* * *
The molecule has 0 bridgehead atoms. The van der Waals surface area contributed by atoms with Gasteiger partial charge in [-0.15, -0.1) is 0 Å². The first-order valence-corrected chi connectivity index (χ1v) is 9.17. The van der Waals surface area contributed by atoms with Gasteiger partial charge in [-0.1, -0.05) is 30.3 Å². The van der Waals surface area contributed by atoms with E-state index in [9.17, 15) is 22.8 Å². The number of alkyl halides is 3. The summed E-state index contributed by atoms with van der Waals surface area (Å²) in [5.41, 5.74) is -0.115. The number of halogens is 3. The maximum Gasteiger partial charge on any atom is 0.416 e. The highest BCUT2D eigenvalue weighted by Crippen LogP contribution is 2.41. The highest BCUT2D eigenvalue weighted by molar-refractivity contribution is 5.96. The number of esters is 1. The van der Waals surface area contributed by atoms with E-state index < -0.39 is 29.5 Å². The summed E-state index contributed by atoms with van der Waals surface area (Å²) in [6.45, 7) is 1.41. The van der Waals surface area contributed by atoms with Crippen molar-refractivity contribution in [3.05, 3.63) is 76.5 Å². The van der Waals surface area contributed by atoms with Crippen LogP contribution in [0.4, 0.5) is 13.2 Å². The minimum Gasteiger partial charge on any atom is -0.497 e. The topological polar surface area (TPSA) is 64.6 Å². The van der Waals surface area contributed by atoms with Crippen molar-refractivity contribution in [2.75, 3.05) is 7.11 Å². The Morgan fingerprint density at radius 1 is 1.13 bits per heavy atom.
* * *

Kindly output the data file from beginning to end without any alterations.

The molecule has 0 bridgehead atoms. The van der Waals surface area contributed by atoms with Gasteiger partial charge in [-0.15, -0.1) is 0 Å². The first-order valence-corrected chi connectivity index (χ1v) is 9.17. The van der Waals surface area contributed by atoms with Gasteiger partial charge in [-0.1, -0.05) is 30.3 Å². The van der Waals surface area contributed by atoms with E-state index in [9.17, 15) is 22.8 Å². The number of alkyl halides is 3. The summed E-state index contributed by atoms with van der Waals surface area (Å²) in [5.41, 5.74) is -0.115. The number of halogens is 3. The maximum Gasteiger partial charge on any atom is 0.416 e. The highest BCUT2D eigenvalue weighted by Crippen LogP contribution is 2.41. The highest BCUT2D eigenvalue weighted by molar-refractivity contribution is 5.96. The number of esters is 1. The van der Waals surface area contributed by atoms with E-state index < -0.39 is 29.5 Å². The summed E-state index contributed by atoms with van der Waals surface area (Å²) in [6.45, 7) is 1.41. The van der Waals surface area contributed by atoms with Crippen molar-refractivity contribution in [3.05, 3.63) is 76.5 Å². The van der Waals surface area contributed by atoms with Crippen LogP contribution in [0.4, 0.5) is 13.2 Å². The minimum Gasteiger partial charge on any atom is -0.497 e. The topological polar surface area (TPSA) is 64.6 Å². The van der Waals surface area contributed by atoms with Crippen molar-refractivity contribution in [2.75, 3.05) is 7.11 Å². The Morgan fingerprint density at radius 1 is 1.13 bits per heavy atom.